Thursday, April 28, 2011

Dramatic Price Increases in Brand Name Drugs spur Shareholders to action…

Investors from the Interfaith Center on Corporate Responsibility (ICCR) say new policies are needed to reign in drug costs

NEW YORK, April 27, 2011 /PRNewswire-USNewswire/ -- As the skyrocketing costs of brand name drugs leave millions of Americans skipping doses or abandoning their prescriptions, investors representing 14 faith and health care organizations are petitioning the nation's top pharmaceutical companies to re-examine pricing for commonly used drugs like Lipitor, Plavix and Celebrex in an effort to make them more affordable.

The group is citing several benchmarking reports including one from the General Accountability Office this past February that found branded drugs consistently outpacing generics relative to inflation (6.3% vs. 3.8%). ICCR members are asking management for pricing that hews closer to the consumer price index, a strategy they believe is a more accurate reflection of value and a more sustainable policy over the long term.

The Centers for Medicare and Medicaid Services projects that U.S. prescription drug spending will grow 93% during 2008-2018, exceeding all major categories of health expenditures. AARP reports that the branded prescriptions most widely used by Medicare patients increased 9.7%, far exceeding the cost for other consumer goods in the last 12 months: prices for generics during the same time period fell. ANovember 2010 report from Deloitte Consulting concluded that the issue will intensify, and that current pricing practices are not sustainable.

"The evidence from all the studies is clear, " said Ed Gerardo, director, Community Commitment and Social Investments of Bon Secours Health System, Inc. " Measures must be taken to control costs and bring transparency into the drug pricing equation."

Resolutions are on the ballots at the nation's top pharmaceutical companies including Johnson and Johnson, Abbott, Bristol-Myers Squibb and Pfizer, requesting that management utilize a combination of approaches to keep drug prices at reasonable levels.

ICCR members have been in dialogue with pharmaceutical companies for decades on issues of access and affordability.

Cathy Rowan, consultant to Trinity Health, said, " Many of us represent health care systems with missions to enhance the health of the communities they serve. We would like to see the pharmaceutical companies in which we invest have access to medicines at the heart of their business strategies."

"This isn't about charity or foregoing a profit," said Laura Berry, Executive Director of ICCR. "Our members expect that the companies they invest in espouse policies, pricing and otherwise, that promote both justice and sustainability while enhancing shareholder value. The absence of clear and reasonable pricing policies is neither just for consumers nor sustainable as a business practice."

Barbara Aires, coordinator, Corporate Responsibility, the Sisters of Charity of St Elizabeth, said, " It's hard to justify these increases in this economy. More and more, people have to choose between buying groceries and picking up their prescriptions and when people can't afford to take their medicines they get sick, straining an already fragile health care system. Our company needs a rational pricing policy that keeps branded products affordable and accessible to consumers yet will remain competitive to generics when patents expire."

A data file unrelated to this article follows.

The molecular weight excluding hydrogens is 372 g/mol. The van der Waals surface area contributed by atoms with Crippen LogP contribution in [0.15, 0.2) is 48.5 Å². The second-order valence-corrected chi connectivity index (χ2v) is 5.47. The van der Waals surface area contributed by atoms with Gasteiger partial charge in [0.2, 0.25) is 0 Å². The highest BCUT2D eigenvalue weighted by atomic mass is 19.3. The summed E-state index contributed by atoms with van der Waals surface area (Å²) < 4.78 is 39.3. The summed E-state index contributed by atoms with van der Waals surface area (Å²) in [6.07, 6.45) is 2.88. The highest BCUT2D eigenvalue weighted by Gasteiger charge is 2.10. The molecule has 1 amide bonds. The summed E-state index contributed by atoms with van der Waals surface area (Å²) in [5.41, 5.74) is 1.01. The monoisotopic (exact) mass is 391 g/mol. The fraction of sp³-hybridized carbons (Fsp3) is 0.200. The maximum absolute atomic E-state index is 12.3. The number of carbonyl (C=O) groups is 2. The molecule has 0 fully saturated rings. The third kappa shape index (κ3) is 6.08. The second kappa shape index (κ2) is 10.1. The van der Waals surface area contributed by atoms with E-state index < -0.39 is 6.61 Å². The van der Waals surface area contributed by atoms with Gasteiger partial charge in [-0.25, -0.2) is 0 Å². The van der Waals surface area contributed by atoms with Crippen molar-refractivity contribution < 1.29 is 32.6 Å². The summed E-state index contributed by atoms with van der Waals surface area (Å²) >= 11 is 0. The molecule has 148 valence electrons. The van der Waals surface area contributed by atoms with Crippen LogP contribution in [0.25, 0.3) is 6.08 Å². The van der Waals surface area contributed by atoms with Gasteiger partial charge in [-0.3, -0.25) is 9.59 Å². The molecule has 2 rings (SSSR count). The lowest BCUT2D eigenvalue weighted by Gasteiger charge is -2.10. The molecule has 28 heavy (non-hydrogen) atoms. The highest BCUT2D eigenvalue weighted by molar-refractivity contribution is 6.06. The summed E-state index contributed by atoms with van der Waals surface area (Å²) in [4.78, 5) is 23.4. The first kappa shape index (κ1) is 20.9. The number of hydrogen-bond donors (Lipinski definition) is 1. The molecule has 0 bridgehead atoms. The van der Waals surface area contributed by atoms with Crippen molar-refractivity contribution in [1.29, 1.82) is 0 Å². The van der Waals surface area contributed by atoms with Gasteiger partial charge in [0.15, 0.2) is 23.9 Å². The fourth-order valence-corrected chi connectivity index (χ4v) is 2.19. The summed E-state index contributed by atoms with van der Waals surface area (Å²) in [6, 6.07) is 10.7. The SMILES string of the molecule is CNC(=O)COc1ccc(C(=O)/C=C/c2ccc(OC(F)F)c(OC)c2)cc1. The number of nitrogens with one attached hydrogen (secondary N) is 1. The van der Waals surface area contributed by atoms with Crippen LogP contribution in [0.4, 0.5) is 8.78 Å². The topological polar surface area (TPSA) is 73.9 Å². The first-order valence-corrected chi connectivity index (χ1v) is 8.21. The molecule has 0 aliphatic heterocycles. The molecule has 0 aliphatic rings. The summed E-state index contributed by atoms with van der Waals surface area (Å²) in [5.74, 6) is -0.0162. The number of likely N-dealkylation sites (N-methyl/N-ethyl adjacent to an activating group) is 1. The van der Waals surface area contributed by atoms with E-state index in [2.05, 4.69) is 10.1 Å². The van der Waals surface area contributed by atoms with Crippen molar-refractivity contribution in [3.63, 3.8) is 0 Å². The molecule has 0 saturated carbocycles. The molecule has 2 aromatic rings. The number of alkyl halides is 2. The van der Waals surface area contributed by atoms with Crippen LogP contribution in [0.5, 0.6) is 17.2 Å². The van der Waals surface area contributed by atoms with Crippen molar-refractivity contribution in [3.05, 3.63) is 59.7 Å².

About the Interfaith Center on Corporate Responsibility ( www.iccr.org ):

Currently celebrating its 40th year, ICCR is the pioneer coalition of active shareholders who view the management of their investments as a catalyst for change. Its 300 member organizations with over $100 billion in AUM have an enduring record of corporate engagement that has demonstrated influence on policies promoting justice and sustainability in the world.

SOURCE Interfaith Center on Corporate Responsibility

Thursday, April 14, 2011

Cost of heart drugs makes patients skip pills, putting themselves at risk

For more than 5 million Americans with heart failure, a critical step to better health is taking the medications they're prescribed. But many patients fail to do so, putting themselves at greater risk of hospitalization and even death. To date, studies have not fully answered why patients fall short when it comes to taking heart medicine.

In a study appearing in the April issue of Mayo Clinic Proceedings, Mayo Clinic researchers found the drugs' cost is one of the biggest deterrents.

"We found patients weren't filling their prescriptions because of the expense," says Shannon Dunlay, M.D., Mayo Clinic cardiologist and lead author.

The study recruited patients from Olmsted County, Minn., and tracked their pharmacy records. Previous studies looked only at electronic prescription claims data, possibly missing drugs purchased with cash or not covered by insurance, Dr. Dunlay says.

The 209 patients in the study, ages 60 to 86, were asked how often they missed doses or didn't take drugs at all, and why.

Researchers found that younger patients were slightly more likely to skip certain heart medications than older patients.

Men were less likely than women to stick to certain drug regimens. Among patients who did a poor job following prescriptions, financial concern was the main reason: 46 percent reported that they had stopped taking statins or not filled a prescription because of cost, and 23 percent acknowledged skipping doses to save money.

Although 77 percent of patients in the study were eligible for Medicare, medication costs were still an important issue for some of them.

Dr. Dunlay emphasizes that heart failure patients worried about medication costs should tell their physicians. There often are lower-cost alternatives, she says.